Woodcraft History

 

 

 

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Title Page
Copyright
Child Spirit of Woodcraft
Woodcraft Way
Preface
Woodcraft History
Officers
The Woodcraft Idea
Chief's Message
Twelve Secrets
Woodcraft Aims
Seven Secrets
Organization
Things to Know and Do

Scout Books

Site Contents

by Ernest Thompson Seton

History of the Woodcraft Movement

The Woodcraft idea has possessed me all my life. In 1875, when I was a boy of 14, I founded in Toronto a "Robin Hood Club" whose object was to practice outdoor life, combining the Woodcraft of Robin Hood and of Leather-stocking. Among other things, its Rangers were to use only bows as weapons and abstain from the use of matches in fire lighting. The club did not last long, but the dream never left me, and from time to time I made attempts to realize it.

In the Two Little Savages, I give some of these attempts. The cabin in the ravine north of Toronto and the teepee in the woods of Sanger with Sam and Guy, were personal experiences, and most of the little adventures recorded were actual happenings.

In 1896, after years of roving life on the Plains and in far countries, I settled down near New York, and about 1897 began again with my dream. In furtherance of this, I published in the Ladies' Home Journal (1902), a series of chapters on the Woodcraft idea and organization. The first article appeared in May, though of course written the previous autumn. The result was the Blue Heron Tribe of Woodcraft Indians formed in New York State.

On the first of July, at Summit, N. J., I founded the first tribe that I personally led. Since then, the idea has grown and spread in spite of younger rival organizations that have secured a larger share of public notice.

During the 13 years following 1902, the Woodcraft Headquarters was at Greenwich, Conn. In 1910, I was head of a committee that organized the Boy Scout work in New York. Its, aims and activities were nearly the same as those of the Woodcraft Indians, and I continued head of both, hoping to unite them as one body, being Chief Scout of the Boy Scouts of America. In 1915, I realized that this was impossible; their methods were too widely apart. The Woodcraft alone provided a plan of recreation for both sexes and all ages. The Boy Scouts no longer needed me, therefore I resigned from that group to devote all attention to the Woodcraft.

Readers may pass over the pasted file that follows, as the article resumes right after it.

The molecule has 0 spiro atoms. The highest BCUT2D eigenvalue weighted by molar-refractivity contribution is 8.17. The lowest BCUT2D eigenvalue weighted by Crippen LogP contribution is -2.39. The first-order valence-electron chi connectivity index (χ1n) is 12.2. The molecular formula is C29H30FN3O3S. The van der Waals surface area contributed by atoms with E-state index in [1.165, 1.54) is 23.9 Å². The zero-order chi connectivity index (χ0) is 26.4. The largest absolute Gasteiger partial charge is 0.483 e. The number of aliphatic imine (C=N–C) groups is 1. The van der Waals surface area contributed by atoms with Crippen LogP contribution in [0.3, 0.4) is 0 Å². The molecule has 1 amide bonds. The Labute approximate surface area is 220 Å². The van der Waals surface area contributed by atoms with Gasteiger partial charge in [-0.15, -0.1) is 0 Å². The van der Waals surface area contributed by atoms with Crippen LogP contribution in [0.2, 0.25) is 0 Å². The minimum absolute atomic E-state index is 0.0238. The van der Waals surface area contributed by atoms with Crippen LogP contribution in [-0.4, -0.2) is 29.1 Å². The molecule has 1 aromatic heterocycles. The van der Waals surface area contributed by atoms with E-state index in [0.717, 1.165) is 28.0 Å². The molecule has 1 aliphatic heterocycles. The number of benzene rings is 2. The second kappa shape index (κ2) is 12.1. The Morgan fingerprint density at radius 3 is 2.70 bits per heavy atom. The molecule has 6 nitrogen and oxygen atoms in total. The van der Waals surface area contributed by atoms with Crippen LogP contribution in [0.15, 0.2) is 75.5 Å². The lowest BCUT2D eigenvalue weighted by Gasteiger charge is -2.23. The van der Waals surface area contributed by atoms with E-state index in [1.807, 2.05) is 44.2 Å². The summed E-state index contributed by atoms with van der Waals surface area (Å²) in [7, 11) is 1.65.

In December of that year, I opened its first New York office at 11 West 34th St., and secured Philip D. Fagans as Executive Secretary.

In 1917, all the tribes were incorporated as the Woodcraft League of America.

In Europe, Woodcraft organizations using our Birch Bark Roll have been formed in England, Czechoslovakia, Poland, Russia, France and Belgium. All are doing well, growing steadily and flying the flag that stands for

Pleasures not bought with money;

Outdoor recreation for old and young;

Development along the four ways: the Body Way, the Mind Way, the Spirit Way and the Service Way.

The Birch Bark Roll

 

 

   

 

 


Additional Information:

Peer- Level Topic Links:
Title Page ] Copyright ] Child Spirit of Woodcraft ] Woodcraft Way ] Preface ] [ Woodcraft History ] Officers ] The Woodcraft Idea ] Chief's Message ] Twelve Secrets ] Woodcraft Aims ] Seven Secrets ] Organization ] Things to Know and Do ]

Parent- Level Topic Links:
Birch Bark Roll ] Book of Woodcraft ]

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Last modified: July 03, 2013.